Thank you, Mr. Chair, and thank you for the invitation to present to the committee today.
My name is Tim Ross, and I'm the executive director of the Co-operative Housing Federation of Canada. CHF Canada is the national voice of the co-operative housing movement, representing over 2,200 housing co-operatives, home to over a quarter of a million people in every province and territory.
Before I begin, I just want to take a moment to recognize our current social context and acknowledge that co-operatives are built on the values of self-help, self-responsibility, democracy, equality, equity and solidarity. It is with that value of solidarity that I say as long as systemic racism exists in our communities, we must and we will work to dismantle this injustice. We, as a sector, stand with individuals and communities affected by systemic racism, violence and discrimination, including police brutality against black individuals, people of colour and indigenous people here in Canada.
Now I will move on to the subject of your study. COVID-19 has reminded us that a safe, secure home is the foundation on which we build our lives, and not all Canadians had this prior to the outbreak of COVID-19. We have seen how this pandemic has also brought to the surface the social and economic inequities that have been invisible or not prioritized here in Canada.
When it comes to housing options, people often know they can buy and they can rent, but there is another choice out there that's underutilized, and that is co-operative housing. Housing co-operatives provide secure, at-cost housing for people of diverse backgrounds and incomes who work together democratically to make decisions about their housing. Housing co-operatives are owned by their members. They provide security of tenure and they are affordable forever. For example, I am speaking to you here in Ottawa, where a two-bedroom apartment costs, on average, well over $1,400 a month. A two-bedroom apartment in a co-operative in Ottawa costs approximately $1,000 per month.
In my report I'll inform the committee how the co-op housing sector has been affected by COVID-19 and provide some recommendations on how to curb the socio-economic devastation brought on by this pandemic.
As a general headline, housing co-operatives are weathering this storm. Because of their community focus, housing co-operatives, by design, are strong communities. They are able to weather economic and social hardship, and anecdotally across our membership we've heard that housing charges, or rental arrears, have remained manageable in March, April and May of this year. We believe this is evidence that the CERB and other income assistance programs are working and reaching the people in need to help them pay for rent and other necessities.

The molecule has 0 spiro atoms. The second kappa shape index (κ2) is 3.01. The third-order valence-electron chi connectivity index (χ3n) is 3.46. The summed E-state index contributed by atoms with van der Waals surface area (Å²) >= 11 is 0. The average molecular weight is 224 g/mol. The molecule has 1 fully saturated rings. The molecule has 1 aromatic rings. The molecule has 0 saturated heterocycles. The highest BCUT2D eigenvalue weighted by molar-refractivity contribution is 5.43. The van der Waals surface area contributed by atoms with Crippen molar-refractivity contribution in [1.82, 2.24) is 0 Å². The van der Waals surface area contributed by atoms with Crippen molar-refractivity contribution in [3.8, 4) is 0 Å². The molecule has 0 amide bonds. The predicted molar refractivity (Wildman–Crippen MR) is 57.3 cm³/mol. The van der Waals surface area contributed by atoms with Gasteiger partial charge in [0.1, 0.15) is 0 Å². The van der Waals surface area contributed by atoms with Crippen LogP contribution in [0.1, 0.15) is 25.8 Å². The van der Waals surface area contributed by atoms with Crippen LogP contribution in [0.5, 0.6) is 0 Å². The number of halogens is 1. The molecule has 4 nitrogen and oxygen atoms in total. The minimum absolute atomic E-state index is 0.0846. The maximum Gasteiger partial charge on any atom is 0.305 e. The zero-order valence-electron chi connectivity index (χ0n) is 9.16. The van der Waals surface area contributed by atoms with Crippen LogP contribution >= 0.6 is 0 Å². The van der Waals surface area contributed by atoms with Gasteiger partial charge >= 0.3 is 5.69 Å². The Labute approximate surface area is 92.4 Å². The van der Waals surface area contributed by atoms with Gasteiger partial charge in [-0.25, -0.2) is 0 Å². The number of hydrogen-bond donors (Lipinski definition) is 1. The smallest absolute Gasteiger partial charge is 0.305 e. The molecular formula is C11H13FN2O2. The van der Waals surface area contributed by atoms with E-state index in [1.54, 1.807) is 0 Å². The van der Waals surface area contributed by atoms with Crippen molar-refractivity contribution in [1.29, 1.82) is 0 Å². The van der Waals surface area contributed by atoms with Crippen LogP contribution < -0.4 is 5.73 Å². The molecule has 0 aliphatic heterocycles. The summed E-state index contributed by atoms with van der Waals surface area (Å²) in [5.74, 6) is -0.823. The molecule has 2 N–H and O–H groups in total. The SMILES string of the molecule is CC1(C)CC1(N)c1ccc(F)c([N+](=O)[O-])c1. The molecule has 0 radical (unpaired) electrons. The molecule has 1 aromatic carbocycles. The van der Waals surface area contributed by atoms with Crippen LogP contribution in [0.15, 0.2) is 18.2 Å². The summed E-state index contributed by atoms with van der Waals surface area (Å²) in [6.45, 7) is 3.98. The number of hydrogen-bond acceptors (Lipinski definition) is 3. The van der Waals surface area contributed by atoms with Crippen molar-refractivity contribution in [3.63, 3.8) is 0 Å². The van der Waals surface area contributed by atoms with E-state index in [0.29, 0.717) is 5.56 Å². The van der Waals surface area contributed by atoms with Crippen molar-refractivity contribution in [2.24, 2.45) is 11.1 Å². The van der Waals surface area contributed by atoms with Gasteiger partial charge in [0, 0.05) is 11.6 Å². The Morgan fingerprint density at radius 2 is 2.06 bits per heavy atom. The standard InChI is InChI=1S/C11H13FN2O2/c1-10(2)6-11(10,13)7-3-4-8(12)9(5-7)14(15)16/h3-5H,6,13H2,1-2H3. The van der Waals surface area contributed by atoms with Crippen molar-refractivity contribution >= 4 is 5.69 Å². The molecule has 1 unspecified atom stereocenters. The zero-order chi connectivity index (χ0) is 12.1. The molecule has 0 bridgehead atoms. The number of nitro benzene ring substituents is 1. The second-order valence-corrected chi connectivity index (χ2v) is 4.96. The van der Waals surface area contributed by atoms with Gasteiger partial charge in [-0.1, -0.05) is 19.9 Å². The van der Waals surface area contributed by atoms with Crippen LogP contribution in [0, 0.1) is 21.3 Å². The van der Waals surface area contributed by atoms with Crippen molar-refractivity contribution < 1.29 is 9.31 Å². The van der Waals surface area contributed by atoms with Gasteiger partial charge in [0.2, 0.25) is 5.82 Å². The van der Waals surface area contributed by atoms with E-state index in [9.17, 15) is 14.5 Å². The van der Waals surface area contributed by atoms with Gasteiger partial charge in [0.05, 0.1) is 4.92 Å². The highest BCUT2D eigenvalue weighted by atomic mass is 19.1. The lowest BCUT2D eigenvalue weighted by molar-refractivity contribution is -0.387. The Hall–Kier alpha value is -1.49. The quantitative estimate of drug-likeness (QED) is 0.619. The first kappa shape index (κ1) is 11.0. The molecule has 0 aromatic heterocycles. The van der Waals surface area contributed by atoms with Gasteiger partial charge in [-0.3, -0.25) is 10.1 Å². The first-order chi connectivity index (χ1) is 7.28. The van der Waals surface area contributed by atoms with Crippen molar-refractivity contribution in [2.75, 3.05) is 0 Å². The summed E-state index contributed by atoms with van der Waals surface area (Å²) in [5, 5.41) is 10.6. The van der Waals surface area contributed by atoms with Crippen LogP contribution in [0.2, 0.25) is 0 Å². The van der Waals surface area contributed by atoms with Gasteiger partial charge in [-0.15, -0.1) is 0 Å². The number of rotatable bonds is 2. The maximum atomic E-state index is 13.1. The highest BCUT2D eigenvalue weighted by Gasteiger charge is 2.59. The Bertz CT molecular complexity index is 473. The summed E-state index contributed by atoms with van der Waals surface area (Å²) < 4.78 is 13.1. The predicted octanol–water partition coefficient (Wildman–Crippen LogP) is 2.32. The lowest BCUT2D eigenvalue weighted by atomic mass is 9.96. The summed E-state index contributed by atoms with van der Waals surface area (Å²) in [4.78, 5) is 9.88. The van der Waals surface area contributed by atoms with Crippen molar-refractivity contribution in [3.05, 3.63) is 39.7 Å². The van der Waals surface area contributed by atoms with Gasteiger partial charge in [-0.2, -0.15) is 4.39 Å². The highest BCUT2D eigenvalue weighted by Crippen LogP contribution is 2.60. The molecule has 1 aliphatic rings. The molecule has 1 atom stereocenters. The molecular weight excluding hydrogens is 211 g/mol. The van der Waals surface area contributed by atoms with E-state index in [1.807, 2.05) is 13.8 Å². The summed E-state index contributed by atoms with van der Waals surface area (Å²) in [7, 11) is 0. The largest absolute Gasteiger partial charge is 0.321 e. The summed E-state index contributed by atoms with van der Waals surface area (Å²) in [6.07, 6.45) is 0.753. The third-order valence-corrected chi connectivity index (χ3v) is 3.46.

CHF Canada and our partners will continue to monitor these trends in the coming months as the economy slowly starts to reopen across the country.
Co-operatives in Canada and around the world adhere to seven central business principles, making them distinct from other businesses. One of those principles is concern for community. We have seen people taking this principle very seriously during this health crisis. We have heard countless stories of members checking in on each other, particularly their most vulnerable neighbours and the elderly, running errands, picking up groceries and prescriptions, coordinating child care and assisting in countless other ways through their strong community bonds.
During the COVID-19 pandemic, CHF Canada's top priority has been the health and safety of our members and supporting their social and economic stability through COVID-19.
CHF Canada supports the significant steps the federal government has taken to flatten the curve and contain the threat of COVID-19, while also limiting its impact on the social and economic welfare of people in communities. We also appreciate that CMHC's early outreach, specifically to the community housing sector, was to commit very early on to doing what it can within its mandate to ensure no housing loss in community housing during COVID-19.
We also applaud the government's introduction of the various emergency income response programs such as the Canada emergency response benefit. Since the beginning of the pandemic CHF Canada has advised co-op members who could pay their housing charges to do so in order to protect the financial stability of their co-operative homes.